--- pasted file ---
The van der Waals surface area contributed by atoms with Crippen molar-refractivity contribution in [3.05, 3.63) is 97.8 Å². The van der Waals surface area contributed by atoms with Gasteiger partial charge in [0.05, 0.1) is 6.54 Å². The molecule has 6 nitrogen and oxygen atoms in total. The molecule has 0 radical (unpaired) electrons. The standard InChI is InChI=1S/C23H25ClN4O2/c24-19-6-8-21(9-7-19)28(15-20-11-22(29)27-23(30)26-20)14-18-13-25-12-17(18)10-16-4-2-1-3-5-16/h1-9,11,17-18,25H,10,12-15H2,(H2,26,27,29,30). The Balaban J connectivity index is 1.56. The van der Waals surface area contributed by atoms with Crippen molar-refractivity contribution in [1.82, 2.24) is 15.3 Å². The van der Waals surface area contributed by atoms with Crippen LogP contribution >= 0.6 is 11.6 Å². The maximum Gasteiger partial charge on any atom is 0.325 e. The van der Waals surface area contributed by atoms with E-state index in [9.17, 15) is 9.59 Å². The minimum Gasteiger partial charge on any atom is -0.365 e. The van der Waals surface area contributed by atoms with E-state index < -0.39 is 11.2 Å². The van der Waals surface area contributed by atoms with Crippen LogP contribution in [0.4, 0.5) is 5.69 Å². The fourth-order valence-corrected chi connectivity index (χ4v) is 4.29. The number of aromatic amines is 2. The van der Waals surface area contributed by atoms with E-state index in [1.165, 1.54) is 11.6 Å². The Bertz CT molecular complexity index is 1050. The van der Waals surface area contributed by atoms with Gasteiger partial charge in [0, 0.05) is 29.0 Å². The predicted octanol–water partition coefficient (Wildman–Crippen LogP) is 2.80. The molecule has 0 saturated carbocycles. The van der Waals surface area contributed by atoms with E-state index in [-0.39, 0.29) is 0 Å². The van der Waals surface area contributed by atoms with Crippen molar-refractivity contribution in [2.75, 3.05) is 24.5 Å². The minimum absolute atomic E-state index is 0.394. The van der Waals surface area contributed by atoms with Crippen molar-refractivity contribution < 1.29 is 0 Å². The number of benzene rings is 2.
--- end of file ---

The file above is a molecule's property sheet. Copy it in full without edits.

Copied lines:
The van der Waals surface area contributed by atoms with Crippen molar-refractivity contribution in [3.05, 3.63) is 97.8 Å². The van der Waals surface area contributed by atoms with Gasteiger partial charge in [0.05, 0.1) is 6.54 Å². The molecule has 6 nitrogen and oxygen atoms in total. The molecule has 0 radical (unpaired) electrons. The standard InChI is InChI=1S/C23H25ClN4O2/c24-19-6-8-21(9-7-19)28(15-20-11-22(29)27-23(30)26-20)14-18-13-25-12-17(18)10-16-4-2-1-3-5-16/h1-9,11,17-18,25H,10,12-15H2,(H2,26,27,29,30). The Balaban J connectivity index is 1.56. The van der Waals surface area contributed by atoms with Crippen molar-refractivity contribution in [1.82, 2.24) is 15.3 Å². The van der Waals surface area contributed by atoms with Crippen LogP contribution >= 0.6 is 11.6 Å². The maximum Gasteiger partial charge on any atom is 0.325 e. The van der Waals surface area contributed by atoms with E-state index in [9.17, 15) is 9.59 Å². The minimum Gasteiger partial charge on any atom is -0.365 e. The van der Waals surface area contributed by atoms with E-state index < -0.39 is 11.2 Å². The van der Waals surface area contributed by atoms with Crippen LogP contribution in [0.4, 0.5) is 5.69 Å². The fourth-order valence-corrected chi connectivity index (χ4v) is 4.29. The number of aromatic amines is 2. The van der Waals surface area contributed by atoms with E-state index in [1.165, 1.54) is 11.6 Å². The Bertz CT molecular complexity index is 1050. The van der Waals surface area contributed by atoms with Gasteiger partial charge in [0, 0.05) is 29.0 Å². The predicted octanol–water partition coefficient (Wildman–Crippen LogP) is 2.80. The molecule has 0 saturated carbocycles. The van der Waals surface area contributed by atoms with E-state index in [-0.39, 0.29) is 0 Å². The van der Waals surface area contributed by atoms with Crippen molar-refractivity contribution in [2.75, 3.05) is 24.5 Å². The minimum absolute atomic E-state index is 0.394. The van der Waals surface area contributed by atoms with Crippen molar-refractivity contribution < 1.29 is 0 Å². The number of benzene rings is 2.